Nursery-age children should be given lessons in how to brush their teeth to counter a worsening dental health crisis in the most socially disadvantaged sections of the population, experts have said.
The National Institute for Health and Care Excellence (Nice) is urging local authorities to target children from the age of three – 12 per cent of whom are already eating too much sugar and showing signs of tooth decay.
Despite widespread improvements in the past 40 years, poor oral hygiene is blamed as a contributing factor in heart disease, diabetes and even cancer in later life, experts warned.
Older people, particularly those who are dependent on carers, are also at risk from tooth decay and gum disease – two conditions which are largely preventable.
Professor Mike Kelly, the director of the centre for public health at Nice, said: “Children as young as three are being condemned to a life with rotten teeth, gum disease and poor health going into adulthood.
“Many children have poor diets and poor mouth hygiene because there is misunderstanding about the importance of looking after children’s early milk teeth and gums. They eat too much sugar and don’t clean their teeth with fluoride toothpaste. As a society we should help parents and carers give their children the best start in life and act now to stop the rot before it starts.”
Adults also face “bleak” prospects for their teeth if they do not brush properly, with widespread regional differences reported between the richest and poorest parts of the country.
The most disadvantaged 10 per cent account for nearly a fifth of all hospital admissions for dental procedures, according to the Health and Social Information Centre.
A report by the independent Social Integration Commission this week warned that a lack of social integration was costing the UK economy £6bn a year.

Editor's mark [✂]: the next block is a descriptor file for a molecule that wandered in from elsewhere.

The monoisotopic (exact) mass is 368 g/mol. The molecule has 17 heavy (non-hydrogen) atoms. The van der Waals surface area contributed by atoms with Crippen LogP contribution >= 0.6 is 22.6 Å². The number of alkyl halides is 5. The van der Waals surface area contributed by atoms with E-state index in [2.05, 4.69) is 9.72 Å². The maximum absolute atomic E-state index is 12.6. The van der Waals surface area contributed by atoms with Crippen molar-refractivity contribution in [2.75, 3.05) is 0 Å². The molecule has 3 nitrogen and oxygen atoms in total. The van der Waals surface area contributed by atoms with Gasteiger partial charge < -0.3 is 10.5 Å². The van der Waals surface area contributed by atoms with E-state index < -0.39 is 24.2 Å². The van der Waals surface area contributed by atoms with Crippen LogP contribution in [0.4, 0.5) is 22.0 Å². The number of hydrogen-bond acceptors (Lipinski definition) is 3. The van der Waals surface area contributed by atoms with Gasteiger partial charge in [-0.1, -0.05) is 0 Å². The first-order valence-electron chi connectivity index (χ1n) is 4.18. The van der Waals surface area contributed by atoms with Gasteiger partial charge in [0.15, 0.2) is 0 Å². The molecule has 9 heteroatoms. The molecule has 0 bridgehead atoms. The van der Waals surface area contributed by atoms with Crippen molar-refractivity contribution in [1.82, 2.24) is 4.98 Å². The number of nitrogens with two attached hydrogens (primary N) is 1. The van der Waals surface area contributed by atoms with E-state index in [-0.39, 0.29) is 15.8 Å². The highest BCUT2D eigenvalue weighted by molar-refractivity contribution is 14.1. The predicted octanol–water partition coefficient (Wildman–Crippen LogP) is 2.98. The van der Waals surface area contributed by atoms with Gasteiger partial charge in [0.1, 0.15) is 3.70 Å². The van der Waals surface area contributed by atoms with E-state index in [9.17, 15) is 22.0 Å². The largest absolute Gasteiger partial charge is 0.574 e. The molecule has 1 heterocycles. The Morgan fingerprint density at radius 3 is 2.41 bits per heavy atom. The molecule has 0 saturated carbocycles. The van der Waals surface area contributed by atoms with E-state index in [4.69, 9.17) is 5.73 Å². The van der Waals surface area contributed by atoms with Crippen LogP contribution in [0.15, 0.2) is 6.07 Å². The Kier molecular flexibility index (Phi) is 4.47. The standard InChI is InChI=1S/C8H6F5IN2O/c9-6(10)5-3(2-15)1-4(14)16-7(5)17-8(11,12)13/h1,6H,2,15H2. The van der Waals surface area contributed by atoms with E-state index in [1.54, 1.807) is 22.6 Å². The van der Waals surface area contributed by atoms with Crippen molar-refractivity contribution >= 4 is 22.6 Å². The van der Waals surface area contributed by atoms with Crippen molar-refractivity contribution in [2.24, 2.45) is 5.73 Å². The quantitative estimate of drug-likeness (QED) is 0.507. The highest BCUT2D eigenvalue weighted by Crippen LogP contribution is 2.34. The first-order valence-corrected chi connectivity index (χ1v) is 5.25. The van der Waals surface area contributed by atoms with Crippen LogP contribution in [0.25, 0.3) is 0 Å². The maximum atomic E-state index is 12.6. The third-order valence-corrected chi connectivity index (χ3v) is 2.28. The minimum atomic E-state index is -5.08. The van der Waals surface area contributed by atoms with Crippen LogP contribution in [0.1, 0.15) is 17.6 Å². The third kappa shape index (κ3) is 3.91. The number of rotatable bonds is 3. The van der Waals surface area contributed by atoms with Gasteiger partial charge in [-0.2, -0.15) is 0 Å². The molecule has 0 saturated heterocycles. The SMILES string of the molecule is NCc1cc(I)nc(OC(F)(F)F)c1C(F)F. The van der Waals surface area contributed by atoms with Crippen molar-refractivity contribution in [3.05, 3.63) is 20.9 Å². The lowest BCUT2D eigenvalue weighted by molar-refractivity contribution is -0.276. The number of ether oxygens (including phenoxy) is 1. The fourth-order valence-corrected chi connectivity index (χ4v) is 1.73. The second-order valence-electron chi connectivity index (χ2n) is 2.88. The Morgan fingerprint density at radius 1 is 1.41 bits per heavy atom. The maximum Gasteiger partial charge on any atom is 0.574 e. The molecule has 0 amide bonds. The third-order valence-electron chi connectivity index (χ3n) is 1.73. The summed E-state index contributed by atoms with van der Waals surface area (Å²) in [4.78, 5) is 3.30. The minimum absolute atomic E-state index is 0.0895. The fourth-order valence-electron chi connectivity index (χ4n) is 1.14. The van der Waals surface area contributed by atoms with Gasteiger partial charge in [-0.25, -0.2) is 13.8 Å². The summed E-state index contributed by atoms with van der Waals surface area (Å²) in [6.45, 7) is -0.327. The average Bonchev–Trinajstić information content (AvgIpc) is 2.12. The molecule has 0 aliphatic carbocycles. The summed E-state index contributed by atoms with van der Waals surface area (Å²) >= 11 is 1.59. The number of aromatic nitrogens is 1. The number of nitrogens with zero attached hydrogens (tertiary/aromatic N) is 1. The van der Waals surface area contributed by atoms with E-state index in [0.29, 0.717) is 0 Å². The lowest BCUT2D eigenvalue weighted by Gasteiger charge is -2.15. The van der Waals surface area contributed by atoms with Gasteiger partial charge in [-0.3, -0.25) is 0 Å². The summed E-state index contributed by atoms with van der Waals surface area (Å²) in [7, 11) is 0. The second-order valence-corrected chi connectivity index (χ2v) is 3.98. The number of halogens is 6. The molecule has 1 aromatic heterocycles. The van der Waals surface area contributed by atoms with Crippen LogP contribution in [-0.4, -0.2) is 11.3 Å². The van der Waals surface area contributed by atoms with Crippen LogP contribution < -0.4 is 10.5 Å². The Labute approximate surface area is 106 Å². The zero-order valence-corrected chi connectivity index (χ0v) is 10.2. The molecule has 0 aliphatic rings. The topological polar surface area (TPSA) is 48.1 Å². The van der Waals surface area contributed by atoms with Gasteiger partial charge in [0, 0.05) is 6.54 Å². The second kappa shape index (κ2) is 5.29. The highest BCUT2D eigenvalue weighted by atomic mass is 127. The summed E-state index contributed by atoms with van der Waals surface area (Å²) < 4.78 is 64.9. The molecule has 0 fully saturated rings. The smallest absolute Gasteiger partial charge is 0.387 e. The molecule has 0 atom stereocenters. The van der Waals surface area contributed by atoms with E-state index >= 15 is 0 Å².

Professor Elizabeth Kay, foundation dean for the Peninsula Dental School in Plymouth, said: “Around 25,000 young children every year are admitted to hospital to have teeth taken out.
“Given that we know how to prevent dental disease this really should not be happening. If there were a preventable medical condition which caused thousands of young children (mostly around five years old) to end up in hospital to have body parts removed, there would be an outcry.”
Dr Sandra White, director of dental public health at Public Health England, said: “While children’s oral health has improved over the past 40 years, one in eight three-year-olds have suffered from the disease which can be very painful and even result in a child having teeth removed under general anaesthetic.”
Dental guidance: How to brush
Teeth should be brushed twice a day to prevent tooth decay and gum disease as well as bad breath, and dental hygienists are very specific in their guidance of how best to do it. Put a pea-sized squeeze of flouride toothpaste on your brush. Using small circular movements, clean each individual tooth thoroughly and evenly, making sure hard-to-reach teeth are also cleaned. But do not brush too hard, and clean along the gum line as well as the teeth themselves.
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